MOSCOW -- The three Soviet cosmonauts who set an endurance record for space flights died mysteriously today on their return to earth, the Soviet news agency Tass reported.
Soyuz 11 cosmonauts Georgy Dobrvolsky, 43, Vladislav Volkov, 35, and Viktor Patsayev, 38, were found strapped in their seats "without any signs of life" when their spacecraft softlanded as planned in Soviet Central Asia.
Tass said the causes of the crew's death are being investigated. The men spent 23 days, 17 hours and 40 minutes in orbit, and space scientists have speculated in the past that prolonged weightlessness and the sudden shock of re-entering earth's gravity could cause heart failure.
It may take weeks and months before the exact cause of the disaster is ascertained and then even more time to devise methods of overcoming the dangers.
Nation In Mourning
The Soviet Union plunged into national mourning for the three heroes who were in space six days and 41 minutes longer than any other men. Moscow radio played funeral music and Muscovites expressed shock and horror at the latest of the trouble and tragedy that has plagued the Soyuz manned space program.
The cosmonauts' ashes will be buried in the Kremlin wall with other heroes of the Soviet Union following a state funeral in Red Square.
Messages of condolence poured in from around the world -- Pope Paul VI, President Tito of Yugoslavia, western scientists, including the U.S. National Aeronautics and Space Administration Administration which said "the loss of the cosmonauts is a terrible tragedy."
To Americans it recalled the loss of three American astronauts astronauts who died on Jan. 27,1967, when an electrical spark ignited the pure oxygen in their cabin on the ground at Cape Kennedy -- Virgil I. Grissom, Edward H. White and Roger B. Chaffee.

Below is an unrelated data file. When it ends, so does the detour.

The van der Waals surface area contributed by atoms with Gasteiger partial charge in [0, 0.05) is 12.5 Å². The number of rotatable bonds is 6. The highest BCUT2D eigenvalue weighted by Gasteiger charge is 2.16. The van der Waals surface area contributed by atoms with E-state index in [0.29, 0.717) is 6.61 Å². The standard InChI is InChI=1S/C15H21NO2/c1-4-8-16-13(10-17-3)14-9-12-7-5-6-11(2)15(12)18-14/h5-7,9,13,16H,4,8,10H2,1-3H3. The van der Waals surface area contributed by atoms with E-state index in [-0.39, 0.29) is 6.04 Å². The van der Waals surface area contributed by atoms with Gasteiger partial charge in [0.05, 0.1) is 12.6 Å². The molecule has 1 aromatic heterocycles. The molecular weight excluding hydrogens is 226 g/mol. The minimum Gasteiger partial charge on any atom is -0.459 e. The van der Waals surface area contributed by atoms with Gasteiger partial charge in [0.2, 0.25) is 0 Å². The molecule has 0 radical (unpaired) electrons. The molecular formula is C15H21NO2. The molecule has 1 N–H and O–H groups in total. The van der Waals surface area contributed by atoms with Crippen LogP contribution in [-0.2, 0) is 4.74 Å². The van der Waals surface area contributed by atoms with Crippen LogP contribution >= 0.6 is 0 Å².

That tragedy postponed the American Apollo program for eight months. The tragedy of Soyuz 11 is expected also to postpone the Soviet space program and Russian plans to build "cosmograds" or orbiting cities in the sky.
Col. Francois Violette, head of the French space medical service, said in Paris today the death of the three men could come from blood circulation problems -- that prolonged weightlessness could make the heart and circulatory system lazy and that it could fail with shock of re-entry.
Aloft 23 Days
The cosmonauts were last heard from only minutes before, when they fired their retrorockets slowing the Soyuz 11 ship to re-enter Earth's atmosphere after 23 days, 17 hours and 40 minutes in orbit.
Western space experts said the shock of gravitational forces after so long in a weightless could have caused their death. Without gravity, man's body grows "lazy" and the heart does not have to pump so hard.
The experts speculated that hearts of the astronauts may have been unable to cope with such a sudden and enormous burden. The previous record-holders for space flight -- the two-man Soyuz 9 crew -- were dizzy and suffering from weight loss and heart irregularities when they landed after their 11-day odyssey in 1970. It took them a month to readapt to gravity.